Eighth-dan (, hachi-dan) is the highest dan grade attainable through a test of physical kendo skills. In the AJKF the grades of ninth-dan (, ky?-dan) and tenth dan ( (j?-dan))are no longer awarded, but ninth-dan kend?ka are still active in Japanese kendo. International Kendo Federation (FIK) grading rules allow national kendo organisations to establish a special committee to consider the award of those grades. Only five now-deceased kendoka were ever admitted to the rank of 10th-dan following the establishment in 1952 of the All Japan Kendo Federation. The five kendoka, all of whom had been students of Nait? Takaharu at the Budo Senmon Gakko,[40] were:

  • Ogawa Kinnosuke (1884-1962)- awarded 1957
  • Moriji Mochida (aka Mochida Moriji) (1885-1974)- awarded 1957
  • Nakano Sousuke (1885-1963)- awarded 1957
  • Saimura Gorou (1887-1969)- awarded 1957
  • Ooasa Yuuji (1887-1974)- awarded 1962

All candidates for examination face a panel of examiners. A larger, more qualified panel is usually assembled to assess the higher dan grades. Kendo examinations typically consist of jitsugi, a demonstration of the skill of the applicants, Nihon Kendo Kata and a written exam. The eighth-dan kendo exam is extremely difficult, with a reported pass rate of less than 1 percent.[41]

Requirements for dan grade examination within FIK affiliated organisations
Grade Requirement Age requirement
1-dan 1-ky? At least 13 years old
2-dan At least 1 year of training after receiving 1-dan
3-dan At least 2 years of training after receiving 2-dan
4-dan At least 3 years of training after receiving 3-dan
5-dan At least 4 years of training after receiving 4-dan
6-dan At least 5 years of training after receiving 5-dan
7-dan At least 6 years of training after receiving 6-dan
8-dan At least 10 years of training after receiving 7-dan At least 46 years old


Titles (, sh?g?) can be earned in addition to the above dan grades by kend?ka of a defined dan grade. These are renshi (), ky?shi (), and hanshi (). The title is affixed to the front of the dan grade when said, for example renshi roku-dan (?). The qualifications for each title are below.

Title Required grade Conditions
renshi () 6-dan After receiving 6-dan, one must wait 1 or more years, pass screening by the kendo organisation, receive a recommendation from the regional organisation president then pass an exam on kendo theory.
ky?shi () renshi 7-dan After receiving 7-dan, one must wait 2 or more years, pass screening by the kendo organisation, and receive a recommendation from the regional organisation president then pass an exam on kendo theory.
hanshi () ky?shi 8-dan After receiving 8-dan, one must wait 8 or more years, pass screening by the kendo organisation, receive a recommendation from the regional organisation president and the national kendo organisation president then pass an exam on kendo theory.


Nihon Kendo Kata, composed in 1933

Kata are fixed patterns that teach kendoka the basic elements of swordsmanship. The kata include fundamental techniques of attacking and counter-attacking, and have useful practical application in general kendo. There are ten Nihon Kend? Kata (). These are generally practised with wooden swords (, bokut? or bokken). Occasionally, real swords or swords with a blunt edge, called kata-y? () or ha-biki (), may be used for display of kata.[42]

All are performed by two people: the uchidachi (), the teacher, and shidachi (), the student. The uchidachi makes the first move or attack in each kata. As this is a teaching role, the uchidachi is always the losing side, thus allowing the shidachi to learn and to gain confidence.[42]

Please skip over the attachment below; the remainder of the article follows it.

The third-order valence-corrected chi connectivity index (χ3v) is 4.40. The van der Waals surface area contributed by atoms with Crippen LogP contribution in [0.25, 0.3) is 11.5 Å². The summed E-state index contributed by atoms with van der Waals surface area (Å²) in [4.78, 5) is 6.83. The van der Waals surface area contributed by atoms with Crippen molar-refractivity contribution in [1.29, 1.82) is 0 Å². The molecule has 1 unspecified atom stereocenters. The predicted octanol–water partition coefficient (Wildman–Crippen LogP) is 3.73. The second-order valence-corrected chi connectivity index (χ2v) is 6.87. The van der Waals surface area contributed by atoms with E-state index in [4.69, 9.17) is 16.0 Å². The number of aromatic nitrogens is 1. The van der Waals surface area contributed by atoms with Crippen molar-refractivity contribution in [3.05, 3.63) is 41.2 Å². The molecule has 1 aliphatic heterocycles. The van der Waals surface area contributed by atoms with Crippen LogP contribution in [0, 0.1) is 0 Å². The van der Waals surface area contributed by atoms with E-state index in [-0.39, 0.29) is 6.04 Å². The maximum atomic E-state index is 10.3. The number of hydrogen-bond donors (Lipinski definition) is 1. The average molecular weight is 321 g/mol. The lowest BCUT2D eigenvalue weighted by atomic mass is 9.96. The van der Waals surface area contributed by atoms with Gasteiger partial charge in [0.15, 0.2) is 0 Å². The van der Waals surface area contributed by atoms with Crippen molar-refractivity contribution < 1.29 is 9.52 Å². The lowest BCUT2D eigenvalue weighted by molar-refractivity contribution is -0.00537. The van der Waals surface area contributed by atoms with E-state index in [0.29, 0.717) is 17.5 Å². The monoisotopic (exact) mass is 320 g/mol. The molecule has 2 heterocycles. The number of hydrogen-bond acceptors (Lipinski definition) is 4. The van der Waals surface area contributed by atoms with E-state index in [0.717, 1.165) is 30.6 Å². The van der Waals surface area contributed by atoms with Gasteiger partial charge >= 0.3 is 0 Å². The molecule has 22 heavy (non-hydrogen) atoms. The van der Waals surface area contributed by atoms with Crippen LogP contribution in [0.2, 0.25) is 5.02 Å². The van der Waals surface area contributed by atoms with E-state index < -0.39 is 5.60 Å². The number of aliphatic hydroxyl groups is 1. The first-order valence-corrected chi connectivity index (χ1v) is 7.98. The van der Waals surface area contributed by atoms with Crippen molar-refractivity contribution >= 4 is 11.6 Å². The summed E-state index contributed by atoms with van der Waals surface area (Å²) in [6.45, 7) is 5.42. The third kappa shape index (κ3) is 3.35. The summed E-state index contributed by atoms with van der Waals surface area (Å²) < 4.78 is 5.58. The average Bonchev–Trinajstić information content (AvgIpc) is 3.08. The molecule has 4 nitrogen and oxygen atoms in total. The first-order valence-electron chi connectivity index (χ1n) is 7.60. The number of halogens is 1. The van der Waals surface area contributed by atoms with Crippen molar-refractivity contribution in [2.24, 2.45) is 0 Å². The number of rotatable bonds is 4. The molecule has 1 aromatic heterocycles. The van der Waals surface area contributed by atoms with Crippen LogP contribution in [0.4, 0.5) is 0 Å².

Kata one to seven are performed with both partners using a normal length wooden sword. Kata eight to ten are performed with uchidachi using a normal length weapon and shidachi using a shorter one (kodachi).[42]

The forms of the Nihon Kend? Kata () were finalised in 1933 based on the Dai nihon Teikoku Kendo Kata, composed in 1912.[43] "It is impossible to link the individual forms of Dai nihon Teikoku Kendo Kata to their original influences, although the genealogical reference diagram does indicate the masters of the various committees involved, and it is possible from this to determine the influences and origins of Kendo and the Kata."[44]

In 2003, the All Japan Kendo Federation introduced Bokut? Ni Yoru Kend? Kihon-waza Keiko-h? (?), a set of basic exercises using a bokuto. This form of practice, is intended primarily for kend?ka up to second dan (, ni-dan), but is very useful for all kendo students which are organised under FIK.[42]

Kata can also be treated as competitions where players are judged upon their performance and technique.[45][46]

National and international organisations

Many national and regional organisations manage and promote kendo activities outside Japan. The major organising body is the International Kendo Federation (FIK). The FIK is a non-governmental international federation of national and regional kendo organisations. An aim of the FIK is to provide a link between Japan and the international kendo community and to promote and popularise kendo, iaido and jodo. The FIK was established in 1970 with 17 national federations. The number of affiliated and recognised organisations has increased over the years to 57 (as of May 2015).[47] The FIK is recognised by SportAccord as a 'Full Member'.[48] and by the World Anti-Doping Agency.[49]

Other organisations that promote the study of Japanese martial arts, including kendo, are the Dai Nippon Butoku Kai (DNBK) and the International Martial Arts Federation (IMAF). The current DNBK has no connection to the pre-war organisation, although it shares the same goals. The International Martial Arts Federation (IMAF) was established in Kyoto in 1952 and is dedicated to the promotion and development of the martial arts worldwide, including kendo.[21]

Kendo magazine